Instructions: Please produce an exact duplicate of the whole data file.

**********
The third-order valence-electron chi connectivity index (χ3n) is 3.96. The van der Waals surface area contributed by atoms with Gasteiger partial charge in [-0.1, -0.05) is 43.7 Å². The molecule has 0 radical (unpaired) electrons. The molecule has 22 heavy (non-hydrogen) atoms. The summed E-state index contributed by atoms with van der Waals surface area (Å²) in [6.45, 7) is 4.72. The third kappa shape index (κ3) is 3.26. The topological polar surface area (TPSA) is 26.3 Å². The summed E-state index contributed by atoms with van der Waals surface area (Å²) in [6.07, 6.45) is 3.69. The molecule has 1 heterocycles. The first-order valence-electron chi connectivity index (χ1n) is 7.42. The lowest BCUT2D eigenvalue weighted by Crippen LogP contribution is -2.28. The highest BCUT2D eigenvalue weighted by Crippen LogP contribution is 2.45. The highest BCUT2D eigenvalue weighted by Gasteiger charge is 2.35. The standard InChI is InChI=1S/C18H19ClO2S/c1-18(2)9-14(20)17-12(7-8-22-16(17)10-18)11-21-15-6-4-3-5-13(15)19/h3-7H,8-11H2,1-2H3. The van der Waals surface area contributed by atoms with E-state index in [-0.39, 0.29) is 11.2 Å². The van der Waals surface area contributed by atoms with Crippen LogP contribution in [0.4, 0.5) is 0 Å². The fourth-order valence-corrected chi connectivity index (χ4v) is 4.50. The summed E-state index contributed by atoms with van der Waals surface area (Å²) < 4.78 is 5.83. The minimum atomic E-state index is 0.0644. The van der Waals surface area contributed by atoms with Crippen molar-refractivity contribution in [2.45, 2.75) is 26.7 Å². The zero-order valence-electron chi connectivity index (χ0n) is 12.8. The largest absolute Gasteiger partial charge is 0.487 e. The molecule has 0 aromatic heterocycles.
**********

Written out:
The third-order valence-electron chi connectivity index (χ3n) is 3.96. The van der Waals surface area contributed by atoms with Gasteiger partial charge in [-0.1, -0.05) is 43.7 Å². The molecule has 0 radical (unpaired) electrons. The molecule has 22 heavy (non-hydrogen) atoms. The summed E-state index contributed by atoms with van der Waals surface area (Å²) in [6.45, 7) is 4.72. The third kappa shape index (κ3) is 3.26. The topological polar surface area (TPSA) is 26.3 Å². The summed E-state index contributed by atoms with van der Waals surface area (Å²) in [6.07, 6.45) is 3.69. The molecule has 1 heterocycles. The first-order valence-electron chi connectivity index (χ1n) is 7.42. The lowest BCUT2D eigenvalue weighted by Crippen LogP contribution is -2.28. The highest BCUT2D eigenvalue weighted by Crippen LogP contribution is 2.45. The highest BCUT2D eigenvalue weighted by Gasteiger charge is 2.35. The standard InChI is InChI=1S/C18H19ClO2S/c1-18(2)9-14(20)17-12(7-8-22-16(17)10-18)11-21-15-6-4-3-5-13(15)19/h3-7H,8-11H2,1-2H3. The van der Waals surface area contributed by atoms with E-state index in [-0.39, 0.29) is 11.2 Å². The van der Waals surface area contributed by atoms with Crippen LogP contribution in [0.4, 0.5) is 0 Å². The fourth-order valence-corrected chi connectivity index (χ4v) is 4.50. The summed E-state index contributed by atoms with van der Waals surface area (Å²) < 4.78 is 5.83. The minimum atomic E-state index is 0.0644. The van der Waals surface area contributed by atoms with Crippen molar-refractivity contribution in [2.45, 2.75) is 26.7 Å². The zero-order valence-electron chi connectivity index (χ0n) is 12.8. The largest absolute Gasteiger partial charge is 0.487 e. The molecule has 0 aromatic heterocycles.